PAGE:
Saturday, July 16, 2016

Solo Session in the Summer Smallies

A generally unwelcome "troll" who participated in an email list for bodysurfers that was popular in the worldwide bodysurfing community before Facebook drained much of the activity from "the list" liked to denigrate those who chose to surf when the waves were less than at least head high, referring to such surf as "smallies."  There was always a sneer accompanying the term.

There was no reason to expect today to be anything other than smallies.  That troll, nom de plume King Rotten, would never have understood one electing to drive an hour to surf in waves unlikely to exceed waist-to-chest height.  In fact, I was even on the fence for today, as the 2-3 foot forecast was further marred by a peaking high tide at 8:15 (fortunately, a moderate 3.5 feet) and onshore wind direction (thankfully, moderate).  

Offsetting that was the fact that I've not been out in "the Park" - San Clemente State Park beach - since early June, along with the draw of water warming to the low 70's.  More significantly, on Friday, Bret Belyea, he who was instrumental in my inclusion on the Nicaraguan safari - had texted to say he was overnighting in Laguna and would meet me in the Park, in the morning, for a session.

Things didn't work out as planned.  Bret's ride got a flat tire and, ultimately, they weren't able to make it.  To the hour it usually takes in the early morning to get from Pasadena to San Clemente, traffic added forty-five minutes.  At least that put me at the Park after the lull that accompanies the peaking tide.

As I circled the drive through the parking lot, I could see that there were at least some waves.  On the other hand, few spaces were occupied, meaning few had chosen to park and surf, generally a bad sign.  There was nobody out in the water from Rivera, a half-mile north, to the area we call LG1, below the campground 1/4 mile south, where a knee-boarder and a couple of sticks bobbed in water.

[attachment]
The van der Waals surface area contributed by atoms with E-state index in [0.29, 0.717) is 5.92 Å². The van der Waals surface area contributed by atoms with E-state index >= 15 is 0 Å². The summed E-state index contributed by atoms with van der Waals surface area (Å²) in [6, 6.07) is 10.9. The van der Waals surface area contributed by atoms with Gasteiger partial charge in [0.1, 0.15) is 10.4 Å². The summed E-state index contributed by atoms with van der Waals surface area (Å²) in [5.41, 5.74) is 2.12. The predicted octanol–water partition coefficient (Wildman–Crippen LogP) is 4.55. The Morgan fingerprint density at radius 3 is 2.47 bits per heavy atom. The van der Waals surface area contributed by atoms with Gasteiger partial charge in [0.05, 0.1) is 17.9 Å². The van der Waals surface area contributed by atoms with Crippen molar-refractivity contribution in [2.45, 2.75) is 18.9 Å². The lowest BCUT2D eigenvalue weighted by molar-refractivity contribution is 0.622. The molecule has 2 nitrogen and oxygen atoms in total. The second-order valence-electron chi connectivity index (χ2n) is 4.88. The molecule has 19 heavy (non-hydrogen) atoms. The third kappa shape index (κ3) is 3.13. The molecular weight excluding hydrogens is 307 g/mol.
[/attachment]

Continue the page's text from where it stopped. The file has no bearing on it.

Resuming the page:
The wind was already on the water, crumbling the smaller waves and making for almost - but not quite - light chop.  Nonetheless, a couple of set waves, maybe shoulder-high, rolled in as I scoped it out.  In a few minutes, I was swimming out alone at the Main Peak section.  For the hour I was in the water, not a single surfer of any sort was anywhere north of the rocks that split Main Peak from the LG1 section. 

I had a surprisingly fun session, reveling in the fact that any wave I wanted was mine.  And there were some good ones.  Though from the steps it had appeared that many waves were crumbing - whitewater rolling down the face of the wave before it steepens enough for anything other than a long board to ride - actually, there were many much steeper than I'd seen, and several pitching enough to present small tubes. Fortunately, the waves that were there were catching the sand bars which so often make the beach break peaky, so the rides, both left and right, were of moderate length.

Some sessions, between lulls, waiting for sets and sharing with others in the water, rides might be as infrequent as one in 10 or 15 minutes.  Though I was only in an hour, I had to have averaged a wave every 3 minutes.  Once every five minutes, a solo, larger wave - maybe chin-high - would come in.  Attuned to that timing, I think I got every one that showed in that hour period.

Smallies may not provide the adrenaline of a heavy, overhead tube, or the hyped up vibe in the water, but there's so much more to a session, even a solo session.  Watching the terns wheel overhead as an occasional solo pelican glides by low; floating in the cool, but comfortable water; observing from offshore as the empty beach slowly fill with a summer weekend crowd; and, of course, regularly dropping into empty, well-shaped waves; I think "King Rotten" missed the point.

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